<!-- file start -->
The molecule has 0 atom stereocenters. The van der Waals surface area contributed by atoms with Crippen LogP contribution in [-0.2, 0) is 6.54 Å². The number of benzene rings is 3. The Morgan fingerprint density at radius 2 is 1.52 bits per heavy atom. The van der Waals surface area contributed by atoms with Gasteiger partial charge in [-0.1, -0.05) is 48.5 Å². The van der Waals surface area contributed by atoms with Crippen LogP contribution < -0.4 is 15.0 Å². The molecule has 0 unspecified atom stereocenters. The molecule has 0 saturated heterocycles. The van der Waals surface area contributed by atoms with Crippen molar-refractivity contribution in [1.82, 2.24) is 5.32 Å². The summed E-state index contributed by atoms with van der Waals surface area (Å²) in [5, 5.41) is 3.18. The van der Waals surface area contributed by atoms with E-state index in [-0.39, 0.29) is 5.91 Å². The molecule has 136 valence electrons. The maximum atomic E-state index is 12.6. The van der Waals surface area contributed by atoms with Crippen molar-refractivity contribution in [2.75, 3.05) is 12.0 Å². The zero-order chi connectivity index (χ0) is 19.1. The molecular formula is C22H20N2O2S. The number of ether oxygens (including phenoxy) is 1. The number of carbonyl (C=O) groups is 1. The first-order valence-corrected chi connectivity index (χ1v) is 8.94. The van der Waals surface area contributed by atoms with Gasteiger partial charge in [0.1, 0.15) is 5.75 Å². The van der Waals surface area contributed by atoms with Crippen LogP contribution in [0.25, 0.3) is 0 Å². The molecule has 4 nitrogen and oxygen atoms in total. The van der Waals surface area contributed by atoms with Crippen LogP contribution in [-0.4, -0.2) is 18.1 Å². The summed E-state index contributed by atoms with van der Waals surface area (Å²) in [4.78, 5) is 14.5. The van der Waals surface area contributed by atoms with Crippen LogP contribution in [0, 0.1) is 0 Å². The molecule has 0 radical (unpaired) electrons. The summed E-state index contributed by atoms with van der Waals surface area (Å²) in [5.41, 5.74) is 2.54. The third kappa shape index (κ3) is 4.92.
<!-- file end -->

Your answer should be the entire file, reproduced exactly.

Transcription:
The molecule has 0 atom stereocenters. The van der Waals surface area contributed by atoms with Crippen LogP contribution in [-0.2, 0) is 6.54 Å². The number of benzene rings is 3. The Morgan fingerprint density at radius 2 is 1.52 bits per heavy atom. The van der Waals surface area contributed by atoms with Gasteiger partial charge in [-0.1, -0.05) is 48.5 Å². The van der Waals surface area contributed by atoms with Crippen LogP contribution < -0.4 is 15.0 Å². The molecule has 0 unspecified atom stereocenters. The molecule has 0 saturated heterocycles. The van der Waals surface area contributed by atoms with Crippen molar-refractivity contribution in [1.82, 2.24) is 5.32 Å². The summed E-state index contributed by atoms with van der Waals surface area (Å²) in [5, 5.41) is 3.18. The van der Waals surface area contributed by atoms with E-state index in [-0.39, 0.29) is 5.91 Å². The molecule has 136 valence electrons. The maximum atomic E-state index is 12.6. The van der Waals surface area contributed by atoms with Crippen molar-refractivity contribution in [2.75, 3.05) is 12.0 Å². The zero-order chi connectivity index (χ0) is 19.1. The molecular formula is C22H20N2O2S. The number of ether oxygens (including phenoxy) is 1. The number of carbonyl (C=O) groups is 1. The first-order valence-corrected chi connectivity index (χ1v) is 8.94. The van der Waals surface area contributed by atoms with Gasteiger partial charge in [0.1, 0.15) is 5.75 Å². The van der Waals surface area contributed by atoms with Crippen LogP contribution in [0.25, 0.3) is 0 Å². The molecule has 4 nitrogen and oxygen atoms in total. The van der Waals surface area contributed by atoms with Crippen LogP contribution in [-0.4, -0.2) is 18.1 Å². The summed E-state index contributed by atoms with van der Waals surface area (Å²) in [4.78, 5) is 14.5. The van der Waals surface area contributed by atoms with Crippen LogP contribution in [0, 0.1) is 0 Å². The molecule has 0 radical (unpaired) electrons. The summed E-state index contributed by atoms with van der Waals surface area (Å²) in [5.41, 5.74) is 2.54. The third kappa shape index (κ3) is 4.92.